I only wish people got as upset and demanded the firing of people who actually can make our lives worse — and with more than just words. I wish people got as angry with politicians who say and do dumb, illegal, immoral, unethical, and anti-American things as they do when a friggin’ radio talk show gives his opinion of a medical disorder.

Michael Savage can’t take my property, Michael Savage can’t steal my money and Michael Savage can’t take away my freedoms.

When the day comes when he can do all of the above, then I’ll call for his firing. Until then, I’ll focus on what matters: calling for the firing of people who can do all of those things — and I’ll be doing so side-by-side with my autistic son while “The Savage Nation” can be heard as mere background noise in the big picture.


5 Responses to Autism Savage’d

  1. Maddy says:

    I’m just glad that the general public disagrees with Mr. Savage, I see that as a very hopeful sign.
    Best wishes

  2. EE says:

    savage belongs in the same category to me at micheal moore, bill oreilly, ann coulter, etc…

    This guy is a clown, and should not be taken seriously, b/c when was the last time you saw a clown in the circus and took him seriously? I mean, this is the same guy that said blacks have higher rates of asthma b/c they are on welfare…This is the same guy that said the best thing that ever happened to native americans, was them being conquered by the europeans…So yeah…He’s a total joke…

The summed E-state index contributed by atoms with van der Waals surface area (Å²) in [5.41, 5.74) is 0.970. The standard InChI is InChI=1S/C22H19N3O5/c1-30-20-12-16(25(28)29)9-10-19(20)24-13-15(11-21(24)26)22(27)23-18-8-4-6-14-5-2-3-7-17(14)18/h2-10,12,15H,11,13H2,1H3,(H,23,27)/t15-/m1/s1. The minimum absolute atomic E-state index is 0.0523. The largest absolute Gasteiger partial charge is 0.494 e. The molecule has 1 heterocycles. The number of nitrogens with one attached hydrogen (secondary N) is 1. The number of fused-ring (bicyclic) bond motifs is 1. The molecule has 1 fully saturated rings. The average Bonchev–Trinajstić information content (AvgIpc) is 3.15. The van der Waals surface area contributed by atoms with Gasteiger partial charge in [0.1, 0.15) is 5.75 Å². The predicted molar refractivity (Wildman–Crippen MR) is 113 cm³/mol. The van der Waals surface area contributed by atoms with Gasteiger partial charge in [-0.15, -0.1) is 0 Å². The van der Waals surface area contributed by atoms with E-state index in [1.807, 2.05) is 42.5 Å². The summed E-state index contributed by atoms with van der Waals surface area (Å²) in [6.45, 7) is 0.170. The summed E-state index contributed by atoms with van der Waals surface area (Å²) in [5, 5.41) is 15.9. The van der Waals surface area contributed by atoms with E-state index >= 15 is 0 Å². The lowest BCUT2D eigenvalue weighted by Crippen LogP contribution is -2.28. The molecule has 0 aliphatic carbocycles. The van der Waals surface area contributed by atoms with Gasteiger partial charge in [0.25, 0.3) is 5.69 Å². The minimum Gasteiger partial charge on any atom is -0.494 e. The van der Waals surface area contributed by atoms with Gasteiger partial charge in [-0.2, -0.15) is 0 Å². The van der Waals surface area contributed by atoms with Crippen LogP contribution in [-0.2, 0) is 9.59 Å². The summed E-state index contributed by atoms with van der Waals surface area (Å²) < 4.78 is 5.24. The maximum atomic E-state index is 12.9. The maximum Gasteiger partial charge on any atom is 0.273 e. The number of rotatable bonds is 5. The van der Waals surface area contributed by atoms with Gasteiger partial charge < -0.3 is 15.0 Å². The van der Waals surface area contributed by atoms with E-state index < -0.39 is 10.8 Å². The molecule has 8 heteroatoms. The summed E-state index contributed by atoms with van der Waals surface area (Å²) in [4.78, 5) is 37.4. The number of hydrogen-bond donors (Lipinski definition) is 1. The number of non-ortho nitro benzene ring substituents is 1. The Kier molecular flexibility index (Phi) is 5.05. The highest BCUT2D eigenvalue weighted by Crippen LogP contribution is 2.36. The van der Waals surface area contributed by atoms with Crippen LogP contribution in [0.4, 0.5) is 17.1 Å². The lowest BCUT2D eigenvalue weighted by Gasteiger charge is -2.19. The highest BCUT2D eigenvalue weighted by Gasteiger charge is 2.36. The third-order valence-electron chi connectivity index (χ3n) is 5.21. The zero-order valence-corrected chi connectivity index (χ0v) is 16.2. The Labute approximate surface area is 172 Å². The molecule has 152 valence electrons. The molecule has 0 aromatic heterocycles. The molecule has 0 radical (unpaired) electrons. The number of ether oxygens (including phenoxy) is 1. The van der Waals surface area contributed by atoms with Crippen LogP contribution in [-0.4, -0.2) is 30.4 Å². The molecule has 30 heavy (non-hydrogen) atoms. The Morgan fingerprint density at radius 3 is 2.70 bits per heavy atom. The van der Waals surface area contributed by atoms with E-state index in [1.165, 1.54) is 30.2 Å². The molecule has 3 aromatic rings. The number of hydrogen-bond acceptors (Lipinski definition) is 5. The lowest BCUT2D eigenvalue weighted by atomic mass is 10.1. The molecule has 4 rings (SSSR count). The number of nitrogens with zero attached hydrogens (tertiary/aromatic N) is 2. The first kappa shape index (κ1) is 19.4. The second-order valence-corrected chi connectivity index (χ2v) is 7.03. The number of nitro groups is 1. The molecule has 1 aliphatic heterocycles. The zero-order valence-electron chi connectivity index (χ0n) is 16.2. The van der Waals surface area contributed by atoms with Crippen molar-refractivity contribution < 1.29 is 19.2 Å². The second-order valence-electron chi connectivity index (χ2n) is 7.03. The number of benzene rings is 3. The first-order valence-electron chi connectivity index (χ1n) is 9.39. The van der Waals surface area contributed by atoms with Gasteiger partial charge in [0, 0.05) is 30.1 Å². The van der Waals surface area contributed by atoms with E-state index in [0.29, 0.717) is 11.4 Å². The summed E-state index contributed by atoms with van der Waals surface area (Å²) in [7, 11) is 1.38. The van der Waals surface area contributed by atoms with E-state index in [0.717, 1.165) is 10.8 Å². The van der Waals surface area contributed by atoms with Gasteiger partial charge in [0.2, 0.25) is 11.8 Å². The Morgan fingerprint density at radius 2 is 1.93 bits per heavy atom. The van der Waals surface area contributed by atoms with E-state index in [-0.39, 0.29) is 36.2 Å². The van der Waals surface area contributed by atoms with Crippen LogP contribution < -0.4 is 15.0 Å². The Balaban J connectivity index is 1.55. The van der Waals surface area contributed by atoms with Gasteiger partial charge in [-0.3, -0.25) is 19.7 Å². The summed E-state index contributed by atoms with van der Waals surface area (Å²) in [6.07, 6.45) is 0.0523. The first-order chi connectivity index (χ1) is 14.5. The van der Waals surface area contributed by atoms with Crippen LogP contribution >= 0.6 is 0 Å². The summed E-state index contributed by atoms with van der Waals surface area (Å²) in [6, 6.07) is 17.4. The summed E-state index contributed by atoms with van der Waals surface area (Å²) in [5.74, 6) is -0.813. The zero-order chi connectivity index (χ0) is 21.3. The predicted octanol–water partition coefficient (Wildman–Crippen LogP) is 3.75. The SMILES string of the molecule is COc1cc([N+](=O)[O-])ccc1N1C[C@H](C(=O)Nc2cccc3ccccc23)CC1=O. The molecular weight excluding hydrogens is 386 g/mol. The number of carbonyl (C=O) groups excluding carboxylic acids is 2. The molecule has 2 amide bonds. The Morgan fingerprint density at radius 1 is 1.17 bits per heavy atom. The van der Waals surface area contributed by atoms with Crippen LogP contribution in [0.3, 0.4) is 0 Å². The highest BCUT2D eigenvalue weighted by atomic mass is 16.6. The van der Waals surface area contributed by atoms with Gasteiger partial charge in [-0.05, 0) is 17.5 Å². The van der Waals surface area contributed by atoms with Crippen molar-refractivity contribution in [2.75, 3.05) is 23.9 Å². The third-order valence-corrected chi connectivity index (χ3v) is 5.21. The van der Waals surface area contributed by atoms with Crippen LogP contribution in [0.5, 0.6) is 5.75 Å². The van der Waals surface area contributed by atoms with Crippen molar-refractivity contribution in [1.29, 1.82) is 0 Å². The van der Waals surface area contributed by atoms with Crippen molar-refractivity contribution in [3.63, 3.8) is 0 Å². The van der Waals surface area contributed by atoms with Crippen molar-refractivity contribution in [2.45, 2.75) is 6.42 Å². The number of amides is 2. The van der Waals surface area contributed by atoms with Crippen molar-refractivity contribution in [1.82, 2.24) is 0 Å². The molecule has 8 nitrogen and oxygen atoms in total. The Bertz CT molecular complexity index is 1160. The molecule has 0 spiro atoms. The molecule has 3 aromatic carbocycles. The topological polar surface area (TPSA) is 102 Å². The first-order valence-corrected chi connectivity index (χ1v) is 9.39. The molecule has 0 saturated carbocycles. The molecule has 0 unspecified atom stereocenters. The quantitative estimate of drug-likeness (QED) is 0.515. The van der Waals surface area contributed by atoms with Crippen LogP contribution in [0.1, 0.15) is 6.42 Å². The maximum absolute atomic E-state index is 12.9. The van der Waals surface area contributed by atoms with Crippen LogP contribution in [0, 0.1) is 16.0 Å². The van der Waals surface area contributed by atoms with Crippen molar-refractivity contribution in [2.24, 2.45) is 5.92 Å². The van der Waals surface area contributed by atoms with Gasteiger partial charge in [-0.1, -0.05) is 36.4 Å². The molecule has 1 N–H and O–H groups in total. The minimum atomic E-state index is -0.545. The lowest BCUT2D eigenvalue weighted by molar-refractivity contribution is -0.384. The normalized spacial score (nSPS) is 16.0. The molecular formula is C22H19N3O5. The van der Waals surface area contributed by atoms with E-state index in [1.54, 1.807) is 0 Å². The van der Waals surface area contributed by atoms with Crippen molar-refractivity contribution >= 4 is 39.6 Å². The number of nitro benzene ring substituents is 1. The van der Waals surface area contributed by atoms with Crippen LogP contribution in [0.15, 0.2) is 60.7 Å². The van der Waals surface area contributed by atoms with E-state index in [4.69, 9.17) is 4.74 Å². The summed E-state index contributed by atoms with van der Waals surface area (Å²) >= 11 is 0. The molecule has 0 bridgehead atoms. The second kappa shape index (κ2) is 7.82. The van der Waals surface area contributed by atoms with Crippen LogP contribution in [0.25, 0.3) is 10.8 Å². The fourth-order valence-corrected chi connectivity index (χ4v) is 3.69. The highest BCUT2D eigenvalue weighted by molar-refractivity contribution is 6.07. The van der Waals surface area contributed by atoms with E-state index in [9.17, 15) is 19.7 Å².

He obviously has no knowledge and is ignorant on Autism…I know and have worked with several children with autism, and it’s nothing like Savage describes…

    I gotta go to work…Ill write some more on this later…

    Didn’t this guy used to hang out with Alan Ginsberg?

  3. Daren Jaques says:

    Well, I’d like to take a middle ground approach to Doug’s. First, I agree that Savage is a buffoon, and his antics are ignorant and peurile, and thus no one should take him seriously. Savage’s opinion of Autism does me no harm, but the cacophony of denouncements serve an important purpose – to illustrate to any other lurking morons who share his idiocy that the overwhelming majority of professionals and laypeople alike roundly reject his views on this subject.

    John Stuart Mill’s Marketplace of ideas is perfect for a free-speech analysis in this context. Savage’s product isn’t selling; in fact it has outraged some of the market goers. Essentially, Savage just put up his tent in the market and tried to sell a cat-turd on a hotdog bun. The market is rejecting his product vehemently. I also agree with Doug that we shouldn’t forcibly shut up those we disagree with, but the clamor is necessary if the market is to work at all.

    Our collective outrage at ignorant, racist, bigoted, or sexist ideas is an important part of the free-speech arena. Hopefully, it works at shutting up the stupidity-peddlers, because that keeps the government from being tempted to step in restrain free speech.

  4. Brandon says:

    Jenny McCarthy’s response to Savage’s comments:

    Jenny, alongside the many others who have had their lives impacted by autism, was appalled by the statement. What would she like to happen? “I think a great way for an apology is to be sat down and educated about it,” Jenny said. “I’d love to just quietly [sit down with him and] educate him on the facts. It was clear he doesn’t know anything about autism”


  5. Eugene says:

    looking forward for more information about this. thanks for sharing. Eugene